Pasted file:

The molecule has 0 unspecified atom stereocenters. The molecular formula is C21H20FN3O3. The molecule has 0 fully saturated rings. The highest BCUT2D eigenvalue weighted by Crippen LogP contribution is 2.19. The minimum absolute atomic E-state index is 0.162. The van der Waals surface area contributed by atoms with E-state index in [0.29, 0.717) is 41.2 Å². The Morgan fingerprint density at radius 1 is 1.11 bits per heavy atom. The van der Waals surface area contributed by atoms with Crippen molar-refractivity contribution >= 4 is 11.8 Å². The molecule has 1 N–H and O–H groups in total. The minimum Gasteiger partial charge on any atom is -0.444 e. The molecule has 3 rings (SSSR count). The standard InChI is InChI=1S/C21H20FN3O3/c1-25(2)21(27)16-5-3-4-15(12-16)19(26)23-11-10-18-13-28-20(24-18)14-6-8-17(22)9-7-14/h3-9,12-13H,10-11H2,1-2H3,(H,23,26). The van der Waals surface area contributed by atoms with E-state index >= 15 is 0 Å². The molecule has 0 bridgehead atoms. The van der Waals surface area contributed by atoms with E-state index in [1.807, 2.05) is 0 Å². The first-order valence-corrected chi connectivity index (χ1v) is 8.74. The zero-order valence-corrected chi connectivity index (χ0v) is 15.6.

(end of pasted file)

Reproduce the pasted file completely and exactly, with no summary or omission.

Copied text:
The molecule has 0 unspecified atom stereocenters. The molecular formula is C21H20FN3O3. The molecule has 0 fully saturated rings. The highest BCUT2D eigenvalue weighted by Crippen LogP contribution is 2.19. The minimum absolute atomic E-state index is 0.162. The van der Waals surface area contributed by atoms with E-state index in [0.29, 0.717) is 41.2 Å². The Morgan fingerprint density at radius 1 is 1.11 bits per heavy atom. The van der Waals surface area contributed by atoms with Crippen molar-refractivity contribution >= 4 is 11.8 Å². The molecule has 1 N–H and O–H groups in total. The minimum Gasteiger partial charge on any atom is -0.444 e. The molecule has 3 rings (SSSR count). The standard InChI is InChI=1S/C21H20FN3O3/c1-25(2)21(27)16-5-3-4-15(12-16)19(26)23-11-10-18-13-28-20(24-18)14-6-8-17(22)9-7-14/h3-9,12-13H,10-11H2,1-2H3,(H,23,26). The van der Waals surface area contributed by atoms with E-state index >= 15 is 0 Å². The molecule has 0 bridgehead atoms. The van der Waals surface area contributed by atoms with E-state index in [1.807, 2.05) is 0 Å². The first-order valence-corrected chi connectivity index (χ1v) is 8.74. The zero-order valence-corrected chi connectivity index (χ0v) is 15.6.